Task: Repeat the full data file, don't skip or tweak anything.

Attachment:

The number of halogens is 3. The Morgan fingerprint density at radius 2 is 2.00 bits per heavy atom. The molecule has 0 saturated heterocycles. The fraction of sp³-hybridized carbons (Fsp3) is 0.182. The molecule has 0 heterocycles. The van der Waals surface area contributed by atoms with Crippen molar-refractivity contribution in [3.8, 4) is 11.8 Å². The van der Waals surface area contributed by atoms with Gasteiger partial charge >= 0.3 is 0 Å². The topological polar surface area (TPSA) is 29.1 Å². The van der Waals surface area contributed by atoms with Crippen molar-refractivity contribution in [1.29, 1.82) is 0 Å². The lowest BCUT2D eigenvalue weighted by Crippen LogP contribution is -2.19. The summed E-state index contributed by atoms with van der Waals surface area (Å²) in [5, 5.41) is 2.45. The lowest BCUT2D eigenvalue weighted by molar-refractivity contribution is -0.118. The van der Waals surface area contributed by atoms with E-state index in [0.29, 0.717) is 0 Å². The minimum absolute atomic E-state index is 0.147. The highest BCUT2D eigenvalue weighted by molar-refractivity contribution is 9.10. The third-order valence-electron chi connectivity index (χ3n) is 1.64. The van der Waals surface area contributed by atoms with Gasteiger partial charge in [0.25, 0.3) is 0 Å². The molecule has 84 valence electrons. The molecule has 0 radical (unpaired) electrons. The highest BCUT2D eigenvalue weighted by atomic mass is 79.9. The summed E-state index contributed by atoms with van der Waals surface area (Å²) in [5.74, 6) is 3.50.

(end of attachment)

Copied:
The number of halogens is 3. The Morgan fingerprint density at radius 2 is 2.00 bits per heavy atom. The molecule has 0 saturated heterocycles. The fraction of sp³-hybridized carbons (Fsp3) is 0.182. The molecule has 0 heterocycles. The van der Waals surface area contributed by atoms with Crippen molar-refractivity contribution in [3.8, 4) is 11.8 Å². The van der Waals surface area contributed by atoms with Gasteiger partial charge >= 0.3 is 0 Å². The topological polar surface area (TPSA) is 29.1 Å². The van der Waals surface area contributed by atoms with Crippen molar-refractivity contribution in [1.29, 1.82) is 0 Å². The lowest BCUT2D eigenvalue weighted by Crippen LogP contribution is -2.19. The summed E-state index contributed by atoms with van der Waals surface area (Å²) in [5, 5.41) is 2.45. The lowest BCUT2D eigenvalue weighted by molar-refractivity contribution is -0.118. The van der Waals surface area contributed by atoms with E-state index in [0.29, 0.717) is 0 Å². The minimum absolute atomic E-state index is 0.147. The highest BCUT2D eigenvalue weighted by molar-refractivity contribution is 9.10. The third-order valence-electron chi connectivity index (χ3n) is 1.64. The van der Waals surface area contributed by atoms with Gasteiger partial charge in [0.25, 0.3) is 0 Å². The molecule has 84 valence electrons. The molecule has 0 radical (unpaired) electrons. The highest BCUT2D eigenvalue weighted by atomic mass is 79.9. The summed E-state index contributed by atoms with van der Waals surface area (Å²) in [5.74, 6) is 3.50.